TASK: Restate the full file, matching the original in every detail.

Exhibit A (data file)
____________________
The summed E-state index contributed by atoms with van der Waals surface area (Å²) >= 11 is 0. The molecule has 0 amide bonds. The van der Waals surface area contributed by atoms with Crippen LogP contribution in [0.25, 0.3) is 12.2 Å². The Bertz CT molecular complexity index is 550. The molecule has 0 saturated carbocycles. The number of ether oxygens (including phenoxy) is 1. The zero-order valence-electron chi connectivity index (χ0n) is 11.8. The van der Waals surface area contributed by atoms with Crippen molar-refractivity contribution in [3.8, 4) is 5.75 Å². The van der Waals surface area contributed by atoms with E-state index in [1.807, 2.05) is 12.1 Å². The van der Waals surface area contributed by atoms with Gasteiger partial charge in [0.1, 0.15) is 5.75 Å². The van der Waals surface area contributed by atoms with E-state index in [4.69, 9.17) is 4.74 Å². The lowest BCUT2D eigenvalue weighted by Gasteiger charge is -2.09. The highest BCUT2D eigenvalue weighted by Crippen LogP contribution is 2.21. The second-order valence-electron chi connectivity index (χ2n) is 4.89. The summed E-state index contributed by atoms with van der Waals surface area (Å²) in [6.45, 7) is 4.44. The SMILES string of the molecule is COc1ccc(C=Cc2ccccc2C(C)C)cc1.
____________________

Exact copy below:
The summed E-state index contributed by atoms with van der Waals surface area (Å²) >= 11 is 0. The molecule has 0 amide bonds. The van der Waals surface area contributed by atoms with Crippen LogP contribution in [0.25, 0.3) is 12.2 Å². The Bertz CT molecular complexity index is 550. The molecule has 0 saturated carbocycles. The number of ether oxygens (including phenoxy) is 1. The zero-order valence-electron chi connectivity index (χ0n) is 11.8. The van der Waals surface area contributed by atoms with Crippen molar-refractivity contribution in [3.8, 4) is 5.75 Å². The van der Waals surface area contributed by atoms with E-state index in [1.807, 2.05) is 12.1 Å². The van der Waals surface area contributed by atoms with Gasteiger partial charge in [0.1, 0.15) is 5.75 Å². The van der Waals surface area contributed by atoms with E-state index in [4.69, 9.17) is 4.74 Å². The lowest BCUT2D eigenvalue weighted by Gasteiger charge is -2.09. The highest BCUT2D eigenvalue weighted by Crippen LogP contribution is 2.21. The second-order valence-electron chi connectivity index (χ2n) is 4.89. The summed E-state index contributed by atoms with van der Waals surface area (Å²) in [6.45, 7) is 4.44. The SMILES string of the molecule is COc1ccc(C=Cc2ccccc2C(C)C)cc1.